Frye Favorites: Matthew Offenbacher

Frye Favorites is a series in which members of the Frye’s staff and community share their perspectives on memorable exhibitions and works from the museum’s collection. This post features Matthew Offenbacher, an artist who lives and works in Seattle. Offenbacher reflects on Lunch Painting (2018), a favorite work from the exhibition Flying Woman: The Paintings of Katherine Bradford.

Red and white painting of a group of people seated around a lunch table, eating

Katherine Bradford. Lunch Painting, 2018. Acrylic on canvas. 68 x 80 in. Collection of Edwin Oostmeijer, Amsterdam, The Netherlands. © Katherine Bradford. Image courtesy of Joe DeNardo

“How do you know when it’s done?” my painter friend asked, as we stopped in front of Katherine Bradford’s Lunch Painting the other day. It’s a question every painter knows well. In a lot of creative work like cooking meals, caring for loved ones, making conversation, etc., this question doesn’t come up because the work is never done. One meal leads to the next, one conversation to the next. In painting, however, the way Bradford does it, the work is defined by hard limits set by the painter, a kind of groping or scumbling towards edges and borders that, after a long struggle, lands at an ending. (Or doesn’t–failed paintings are legion.) A painting is done when it exudes an ineffable sense of balance, gravity, and authority. In Lunch Painting, however, doneness feels contingent, like a question, in a way that’s different from Bradford’s other paintings. This makes it my favorite in the show.

A cadmium red line sketches out twelve people sitting around a table, plus an empty chair. Anyone steeped in Western art history or Christianity will recognize the arithmetic of 12+1. If this is to be a Last Supper, however, where did Jesus go? It doesn’t seem to matter. Twelve people sit around a table set for a sumptuous, if odd, meal. Some are talking across each other, some intently focus on their plates. One person has a morsel balanced midway to their mouth. Two lean towards each other for a private conversation. I imagine the conversations as equal parts vicious gossip and boring blah blah, barbed and loving. Your typical family meal, wherever you find family.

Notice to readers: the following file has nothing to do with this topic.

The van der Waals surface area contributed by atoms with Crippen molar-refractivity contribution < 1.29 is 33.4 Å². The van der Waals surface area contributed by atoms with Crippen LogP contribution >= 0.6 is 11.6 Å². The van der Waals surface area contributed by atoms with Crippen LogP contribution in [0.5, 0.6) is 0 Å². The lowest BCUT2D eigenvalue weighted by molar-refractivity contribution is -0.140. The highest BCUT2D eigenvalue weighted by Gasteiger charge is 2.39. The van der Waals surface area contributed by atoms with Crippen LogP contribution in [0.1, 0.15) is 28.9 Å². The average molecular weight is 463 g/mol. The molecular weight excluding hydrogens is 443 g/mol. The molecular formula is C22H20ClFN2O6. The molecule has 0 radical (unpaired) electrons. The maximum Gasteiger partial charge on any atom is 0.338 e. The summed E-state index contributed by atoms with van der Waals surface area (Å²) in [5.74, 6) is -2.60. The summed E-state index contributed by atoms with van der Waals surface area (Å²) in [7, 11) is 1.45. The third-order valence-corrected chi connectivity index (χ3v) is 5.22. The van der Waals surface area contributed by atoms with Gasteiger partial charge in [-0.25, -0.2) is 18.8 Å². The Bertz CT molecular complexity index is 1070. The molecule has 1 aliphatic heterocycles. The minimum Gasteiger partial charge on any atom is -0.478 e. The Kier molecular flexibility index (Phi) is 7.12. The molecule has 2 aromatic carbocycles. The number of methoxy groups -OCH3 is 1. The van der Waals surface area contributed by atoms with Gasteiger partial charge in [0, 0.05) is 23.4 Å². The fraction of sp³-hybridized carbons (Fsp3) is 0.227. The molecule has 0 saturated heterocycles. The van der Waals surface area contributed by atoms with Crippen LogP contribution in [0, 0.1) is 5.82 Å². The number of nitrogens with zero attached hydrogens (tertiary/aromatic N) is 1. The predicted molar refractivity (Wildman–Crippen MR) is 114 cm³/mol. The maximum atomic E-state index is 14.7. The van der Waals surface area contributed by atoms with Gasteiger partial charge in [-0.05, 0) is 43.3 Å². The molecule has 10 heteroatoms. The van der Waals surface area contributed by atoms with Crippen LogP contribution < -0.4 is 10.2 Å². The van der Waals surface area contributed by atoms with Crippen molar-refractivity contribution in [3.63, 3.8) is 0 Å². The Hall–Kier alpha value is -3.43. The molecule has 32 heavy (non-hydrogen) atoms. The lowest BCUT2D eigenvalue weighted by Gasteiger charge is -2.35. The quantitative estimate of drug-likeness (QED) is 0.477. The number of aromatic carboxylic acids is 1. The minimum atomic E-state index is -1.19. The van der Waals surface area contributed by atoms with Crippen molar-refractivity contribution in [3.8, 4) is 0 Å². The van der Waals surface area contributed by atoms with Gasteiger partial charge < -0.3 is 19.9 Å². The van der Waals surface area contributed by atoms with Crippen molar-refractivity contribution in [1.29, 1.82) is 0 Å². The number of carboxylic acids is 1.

The food is hard to make out. Some of it resembles disembodied breasts (cannibalism is also a Last Supper theme). Uneasily on the right edge sits an old TV set? microwave? mini-fridge? Little shards of color, yellow and green wedges, and submerged shadowy bodies remain from a painting that was started and then painted out. Centered, a fish gives you the fish-eye. Is this Bradford’s self-portrait? It reminds me of those court paintings where the royals’ pet dog stares knowingly out of the picture. The table is depicted as roughly the same size and dimensions as the canvas itself. Lunch Painting is a painting of lunch and painting as lunch, something to consume as we gather to gossip and enjoy each other.

Museum gallery with four artworks and white walls

Installation view of Flying Woman: The Paintings of Katherine Bradford, Frye Art Museum, Seattle, February 4–May 14, 2023. Photo: Jueqian Fang

I have a Night at the Museum fantasy about Lunch Painting. When the museum closes, the hardworking superwomen, ballerinas, and swimmers who maintain Bradford’s awkward compositions limp over to Lunch Painting to relax and refuel. One thing I love about Lunch Painting is that it rejects the savior narrative of Night at the Museum. The messiah has stepped away; we only have each other. Philosopher Olúfẹmi O. Táíwò writes that the strategy of giving people who have been historically excluded from places of power “a seat at the table” will not be sufficient for justice and social change. We need new chairs, new tables, he says, we must “build and rebuild rooms rather than regulate traffic between them.”

Maybe because this week is Passover, I’m thinking now that the empty chair doesn’t belong to Jesus after all, but to Elijah. Elijah, the prophet of undoneness. His story goes something like this: Elijah was a little too zealous in his prophesying, and so he was recalled to the heavens. He is the only prophet who never dies. As a result, he’s stuck wandering the world waiting around for his job at the end of time, which is to ride into Jerusalem on a donkey blowing a shofar to herald the end of days. Many synagogues set aside an empty chair for Elijah, and during the Passover seder we pour an extra glass of wine and open the door to invite him in. In folktales, Elijah plays many roles, as storyteller Peninnah Schram writes, “of mediator, matchmaker, opener of possibilities, rescuer, teacher or fairy godfather, all of which serves to restore hope.” What’s at stake for me in Lunch Painting is not what happens at the end, be it disaster or redemption, but what we can do in the meanwhile.

Matthew Offenbacher, artist